Stage set for epic war crimes case

Legacy of the Third Reich: 84-year-old man accused of Second World War murders makes second appearance in court
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The Independent Online
STEPHEN WARD

The first man to be charged with war crimes under British law appeared before magistrates at Epsom in Surrey, yesterday.

Szymon Serafinowicz, 84, is facing four charges of murder under the War Crimes Act.

The 1991 Act allows for men now living in Britain to be prosecuted for alleged offences committed in German-occupied territories during the Second World War.

Mr Serafinowicz has been charged in relation to a series of killings in Belorussia in 1941. He was arrested and first appeared before magistrates in July this year.

White-haired, cheeks hollow with age, he stood in the dock throughout an eight-and-a-half- minute hearing in the wood panelled courtroom yesterday, and was remanded on conditional bail until 2 November.

The entire Dorking magistrates' court building has been reserved for the whole of January and February for an "old-style" full committal hearing of the charges against Mr Serafinowicz.

The War Crimes Act included a provision for a fast-track committal by magistrates to the Old Bailey for trial because of the special circumstances of the cases, which are complex and involve witnesses and defendants of an advanced age.

But the Home Office made a drafting error, which was realised by ministers whilst the Act was going through Parliament, but was never amended by succeeding Home Secretaries. Under an old-style committal an examining magistrate has to hear from the prosecution witnesses in person.

They can be cross-examined by the defence, and the magistrate then has to decide whether there is a prima facie case to commit to a higher court for trial.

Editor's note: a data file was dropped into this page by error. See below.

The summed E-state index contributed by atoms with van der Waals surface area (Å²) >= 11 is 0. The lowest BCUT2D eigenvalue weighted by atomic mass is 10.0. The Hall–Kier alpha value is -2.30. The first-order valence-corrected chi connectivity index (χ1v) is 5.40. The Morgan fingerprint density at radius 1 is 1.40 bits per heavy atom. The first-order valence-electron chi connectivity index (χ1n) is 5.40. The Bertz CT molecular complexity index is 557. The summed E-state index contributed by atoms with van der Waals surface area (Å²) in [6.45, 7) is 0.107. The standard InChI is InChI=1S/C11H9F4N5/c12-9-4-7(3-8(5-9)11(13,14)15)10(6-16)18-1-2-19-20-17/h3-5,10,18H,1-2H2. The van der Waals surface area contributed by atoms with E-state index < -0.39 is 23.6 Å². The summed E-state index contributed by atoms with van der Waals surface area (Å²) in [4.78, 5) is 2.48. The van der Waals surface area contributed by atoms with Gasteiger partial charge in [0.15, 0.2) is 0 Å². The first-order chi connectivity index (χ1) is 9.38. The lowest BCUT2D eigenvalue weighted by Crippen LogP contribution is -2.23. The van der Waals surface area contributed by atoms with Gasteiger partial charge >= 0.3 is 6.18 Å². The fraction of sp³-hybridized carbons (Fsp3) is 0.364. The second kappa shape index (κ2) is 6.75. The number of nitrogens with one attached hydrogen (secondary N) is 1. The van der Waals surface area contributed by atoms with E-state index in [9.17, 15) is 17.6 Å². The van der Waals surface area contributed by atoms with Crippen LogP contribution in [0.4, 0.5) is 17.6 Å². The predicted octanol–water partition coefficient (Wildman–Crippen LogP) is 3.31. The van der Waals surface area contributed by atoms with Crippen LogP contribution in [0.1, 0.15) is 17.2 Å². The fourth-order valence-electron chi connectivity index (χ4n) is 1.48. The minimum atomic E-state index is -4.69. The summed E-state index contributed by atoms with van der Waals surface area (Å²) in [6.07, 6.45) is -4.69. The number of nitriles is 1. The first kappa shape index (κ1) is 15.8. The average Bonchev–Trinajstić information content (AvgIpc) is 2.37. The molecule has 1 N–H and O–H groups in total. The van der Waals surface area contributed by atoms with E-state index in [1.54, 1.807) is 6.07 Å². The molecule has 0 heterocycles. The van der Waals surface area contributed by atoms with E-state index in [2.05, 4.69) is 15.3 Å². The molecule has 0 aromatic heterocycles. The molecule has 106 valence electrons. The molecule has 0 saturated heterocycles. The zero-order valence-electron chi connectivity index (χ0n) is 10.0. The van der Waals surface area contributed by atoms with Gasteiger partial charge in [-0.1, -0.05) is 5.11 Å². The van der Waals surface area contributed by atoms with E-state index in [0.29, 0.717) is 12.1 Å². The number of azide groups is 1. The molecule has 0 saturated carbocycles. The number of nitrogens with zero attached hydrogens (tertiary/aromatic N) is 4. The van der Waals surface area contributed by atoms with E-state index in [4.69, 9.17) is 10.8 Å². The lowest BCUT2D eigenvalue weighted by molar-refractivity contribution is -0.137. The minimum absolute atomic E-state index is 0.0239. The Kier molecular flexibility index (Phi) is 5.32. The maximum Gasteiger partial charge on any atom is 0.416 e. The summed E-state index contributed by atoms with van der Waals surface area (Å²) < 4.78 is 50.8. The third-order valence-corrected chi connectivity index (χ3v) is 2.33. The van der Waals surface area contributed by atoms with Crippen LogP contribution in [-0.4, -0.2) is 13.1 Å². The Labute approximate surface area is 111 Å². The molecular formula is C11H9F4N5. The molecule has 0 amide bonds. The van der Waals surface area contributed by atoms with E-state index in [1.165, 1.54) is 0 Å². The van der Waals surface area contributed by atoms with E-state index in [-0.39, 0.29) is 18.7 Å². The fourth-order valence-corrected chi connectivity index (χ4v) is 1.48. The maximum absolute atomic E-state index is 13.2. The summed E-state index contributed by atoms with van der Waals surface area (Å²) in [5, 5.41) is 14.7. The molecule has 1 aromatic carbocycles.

The Home Office's error may mean huge extra expense to the taxpayer. Up to 26 witnesses are expected to be called by the prosecution to appear in Dorking, and many will have to be flown into Britain from other countries.

Both sides' legal costs are being paid out of public funds. If the defendant is committed for trial, the witnesses will have to be flown in for a second time. The procedure also means a substantially increased delay. Mr Serafinowicz will be 85 by the time the committal starts and most witnesses are of a similar age.

Committal proceedings cannot be reported unless restrictions are lifted.

A statement read by Mr Serafinowicz's solicitor, Nicholas Bowers, outside the court after the first appearance in July said: "My client is completely innocent of these charges and a full and vigorous defence will now be prepared. My client entered this country in 1945. Since that time he has been an honest and hard-working member of society.

"In his work as a builder and carpenter, he has contributed considerably to the community for many years.

"He has been aware of the police investigation for more than two years, and has been under considerable pressure in view of the possibility of charges being brought. He is now determined to have these matters brought to trial so that he will have the opportunity to clear his name and to live out the remainder of his years in peace." Outside court yesterday, Mr Bowers said his client had never taken British citizenship, and had never had a British passport.

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